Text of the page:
Cookies Policy
X

This site uses cookies. By continuing to browse the site you are agreeing to our use of cookies.

I accept this policy

Find out more here

Balaam, Mopsus And Melampous: Tales Of Travelling Seers

Brill’s MyBook program is exclusively available on BrillOnline Books and Journals. Students and scholars affiliated with an institution that has purchased a Brill E-Book on the BrillOnline platform automatically have access to the MyBook option for the title(s) acquired by the Library. Brill MyBook is a print-on-demand paperback copy which is sold at a favorably uniform low price.

Access this chapter

+ Tax (if applicable)

Chapter Summary

One of the attractive sides of the study of ancient languages and cultures is the continual discovery of new material. The discovery of the Deir ʿAlla inscription with the name of Balaam has at least shown that his mention in the Old Testament is not a later invention, but probably goes back to a historical seer. Yet there seems to have been little interest in seeing whether the inscription could enrich the understanding of the sociological and religious aspects of the professional seer in the Ancient Near East and Mediterranean. This chapter discusses some of these aspects by comparing Balaam to two famous Greek seers, Mopsus and Melampous, even though the knowledge of Balaam is much sketchier than that of the two Greek seers. It is clear that there is a Wittgensteinian family resemblance between the early Greek and Aramaic/Israelite seers rather than a close similarity.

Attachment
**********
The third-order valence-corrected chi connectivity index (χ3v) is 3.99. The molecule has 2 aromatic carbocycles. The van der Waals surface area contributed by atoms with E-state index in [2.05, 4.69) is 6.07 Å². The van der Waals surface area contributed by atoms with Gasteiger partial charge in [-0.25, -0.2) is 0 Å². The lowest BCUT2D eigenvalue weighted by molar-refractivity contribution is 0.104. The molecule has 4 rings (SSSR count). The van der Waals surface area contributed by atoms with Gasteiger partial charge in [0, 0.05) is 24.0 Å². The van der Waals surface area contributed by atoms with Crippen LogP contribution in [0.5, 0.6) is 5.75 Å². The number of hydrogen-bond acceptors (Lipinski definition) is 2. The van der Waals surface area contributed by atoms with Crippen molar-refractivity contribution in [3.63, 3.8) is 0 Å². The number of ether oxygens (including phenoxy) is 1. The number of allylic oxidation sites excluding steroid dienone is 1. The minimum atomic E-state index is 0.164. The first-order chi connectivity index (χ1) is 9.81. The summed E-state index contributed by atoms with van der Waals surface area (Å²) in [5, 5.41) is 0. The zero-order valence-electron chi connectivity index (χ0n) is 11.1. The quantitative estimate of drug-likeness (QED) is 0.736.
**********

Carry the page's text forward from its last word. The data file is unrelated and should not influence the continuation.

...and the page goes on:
Keywords: Balaam; Deir ʿAlla inscription; Melampous; Mopsus; Old Testament; religious aspects; sociological aspects

10.1163/ej.9789004165649.i-329.16
/content/books/10.1163/ej.9789004165649.i-329.16
dcterms_subject,pub_keyword
6
3
Loading

Sign-in

Can't access your account?
  • Tools

  • Add to Favorites
  • Printable version
  • Email this page
  • Recommend to your library

    You must fill out fields marked with: *

    Librarian details
    Your details
    Why are you recommending this title?
    Select reason:
     
    The Prestige of the Pagan Prophet Balaam in Judaism, Early Christianity and Islam — Recommend this title to your library
  • Export citations
  • Key

  • Full access
  • Open Access
  • Partial/No accessInformation